Canopy trees in upland forests emit methane from stems even though the adjacent soils consume methane. Tree stem emissions have been documented in this North American temperate deciduous forest at the Smithsonian Environmental Research Center (SERC) in Maryland, USA. Photo Credit: Paul Brewer

Until recently it was assumed that all exchange of methane between forests and the atmosphere takes place at the soil surface, and can be captured by an understory eddy covariance (EC) system. Based on a comprehensive review just published in New Phytologist, it is now clear that all surfaces in a forest—living wood, dead wood, leaves, branches, and epiphytes—can exchange methane, a fact that will change our approach to attributing sources and sinks in forest methane budgets. Tree methane emissions can dramatically increase the source strength of wetland forests, modestly decrease the sink strength of upland forests, and cause some forests to switch between acting as a net sink and net source of this powerful greenhouse gas.

Figure 1. The variety of CH4 sources and sinks in upland and wetland forests. Red arrows are CH4 sources and blue arrows are sinks (From Covey & Megonigal 2019).

The authors’ reviewed journal articles and gray literature for methane in forests, trees, saplings and seedlings worldwide, covering the earliest peer-reviewed publication in 1907 to the present, and observation techniques ranging from EC to chambers to sampling internal tree gases.

The review highlights that both physical and biological processes regulate tree methane dynamics.  Living and dead trees transport and emit methane produced in soils; living trees and dead wood emit methane produced by microorganisms inside trees and consume methane from the atmosphere; and trees produce methane through an abiotic photochemical process. Scaling from stem or leaf measurements to trees or forests is limited by knowledge of the mechanisms by which trees transport soil-produced and atmosphere gases, the ecology of microbial communities inside trees that produce and oxidize methane, a lack of mechanistic models, complex overlap between sources and sinks, and extreme variation across individual trees.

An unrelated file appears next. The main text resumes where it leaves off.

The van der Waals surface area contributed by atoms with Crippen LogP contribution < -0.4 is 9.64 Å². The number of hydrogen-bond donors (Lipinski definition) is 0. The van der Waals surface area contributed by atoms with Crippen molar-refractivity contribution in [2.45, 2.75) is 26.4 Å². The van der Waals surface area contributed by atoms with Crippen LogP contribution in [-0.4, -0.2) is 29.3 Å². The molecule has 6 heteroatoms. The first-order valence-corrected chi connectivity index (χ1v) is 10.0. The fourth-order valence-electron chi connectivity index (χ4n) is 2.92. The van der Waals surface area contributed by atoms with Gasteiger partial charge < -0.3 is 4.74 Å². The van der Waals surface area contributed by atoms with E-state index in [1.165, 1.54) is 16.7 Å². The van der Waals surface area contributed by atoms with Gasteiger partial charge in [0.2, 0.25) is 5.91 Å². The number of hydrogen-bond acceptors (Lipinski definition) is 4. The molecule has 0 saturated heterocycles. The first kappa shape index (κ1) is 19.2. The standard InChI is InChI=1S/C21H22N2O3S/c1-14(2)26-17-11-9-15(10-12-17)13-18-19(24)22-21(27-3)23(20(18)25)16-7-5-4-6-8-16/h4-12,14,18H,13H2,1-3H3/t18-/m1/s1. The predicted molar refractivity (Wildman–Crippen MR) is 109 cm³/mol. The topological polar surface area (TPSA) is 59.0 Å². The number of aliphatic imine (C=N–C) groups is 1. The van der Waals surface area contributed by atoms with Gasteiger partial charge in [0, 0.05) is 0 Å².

Smithsonian Post-Doctoral Fellow Paul Brewer uses tree gas flux chambers, wood core incubations, and other techniques to understand the mechanisms by which upland trees emit or consume methane. Photo Credit: Drew Peresta.

Forests’ layered canopies already present challenges for EC scientists measuring carbon dioxide, water, and energy fluxes. This new review shows that advancing our understanding of the complex processes that regulate methane source–sink dynamics in trees and forests also requires cross-disciplinary research and new conceptual models that transcend the traditional binary classification of wetland versus upland forest.

This post was authored by Dr. Patrick Megonigal (Smithsonian Environmental Research Center) for the AmeriFlux Year of Methane.

Covey K.R. and Megonigal J.P. 2018. Methane Production and Emissions in Trees and Forests. New Phytologist. doi: 10.1111/nph.15624

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